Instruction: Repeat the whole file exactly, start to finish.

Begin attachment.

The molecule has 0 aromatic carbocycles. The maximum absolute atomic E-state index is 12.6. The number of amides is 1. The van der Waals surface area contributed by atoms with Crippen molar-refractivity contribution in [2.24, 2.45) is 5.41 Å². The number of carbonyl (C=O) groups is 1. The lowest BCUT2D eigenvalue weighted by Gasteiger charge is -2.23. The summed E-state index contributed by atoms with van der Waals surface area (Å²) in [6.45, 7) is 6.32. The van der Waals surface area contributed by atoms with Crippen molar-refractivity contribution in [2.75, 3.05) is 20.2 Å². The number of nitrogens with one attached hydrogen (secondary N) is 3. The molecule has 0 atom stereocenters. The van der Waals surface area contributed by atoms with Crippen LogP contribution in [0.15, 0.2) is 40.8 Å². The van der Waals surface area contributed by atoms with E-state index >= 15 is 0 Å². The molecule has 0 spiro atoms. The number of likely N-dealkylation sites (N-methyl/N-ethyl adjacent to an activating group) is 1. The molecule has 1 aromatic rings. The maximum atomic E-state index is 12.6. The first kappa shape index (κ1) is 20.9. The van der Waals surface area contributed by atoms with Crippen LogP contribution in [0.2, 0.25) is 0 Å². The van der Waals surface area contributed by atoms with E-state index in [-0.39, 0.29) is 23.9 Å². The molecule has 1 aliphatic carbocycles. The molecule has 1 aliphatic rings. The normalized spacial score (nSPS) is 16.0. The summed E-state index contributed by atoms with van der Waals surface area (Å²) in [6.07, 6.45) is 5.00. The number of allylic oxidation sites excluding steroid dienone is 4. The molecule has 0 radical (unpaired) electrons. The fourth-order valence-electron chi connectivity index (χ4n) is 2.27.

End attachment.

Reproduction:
The molecule has 0 aromatic carbocycles. The maximum absolute atomic E-state index is 12.6. The number of amides is 1. The van der Waals surface area contributed by atoms with Crippen molar-refractivity contribution in [2.24, 2.45) is 5.41 Å². The number of carbonyl (C=O) groups is 1. The lowest BCUT2D eigenvalue weighted by Gasteiger charge is -2.23. The summed E-state index contributed by atoms with van der Waals surface area (Å²) in [6.45, 7) is 6.32. The van der Waals surface area contributed by atoms with Crippen molar-refractivity contribution in [2.75, 3.05) is 20.2 Å². The number of nitrogens with one attached hydrogen (secondary N) is 3. The molecule has 0 atom stereocenters. The van der Waals surface area contributed by atoms with Crippen LogP contribution in [0.15, 0.2) is 40.8 Å². The van der Waals surface area contributed by atoms with E-state index >= 15 is 0 Å². The molecule has 0 spiro atoms. The number of likely N-dealkylation sites (N-methyl/N-ethyl adjacent to an activating group) is 1. The molecule has 1 aromatic rings. The maximum atomic E-state index is 12.6. The first kappa shape index (κ1) is 20.9. The van der Waals surface area contributed by atoms with Crippen LogP contribution in [0.2, 0.25) is 0 Å². The van der Waals surface area contributed by atoms with E-state index in [-0.39, 0.29) is 23.9 Å². The molecule has 1 aliphatic carbocycles. The molecule has 1 aliphatic rings. The normalized spacial score (nSPS) is 16.0. The summed E-state index contributed by atoms with van der Waals surface area (Å²) in [6.07, 6.45) is 5.00. The number of allylic oxidation sites excluding steroid dienone is 4. The molecule has 0 radical (unpaired) electrons. The fourth-order valence-electron chi connectivity index (χ4n) is 2.27.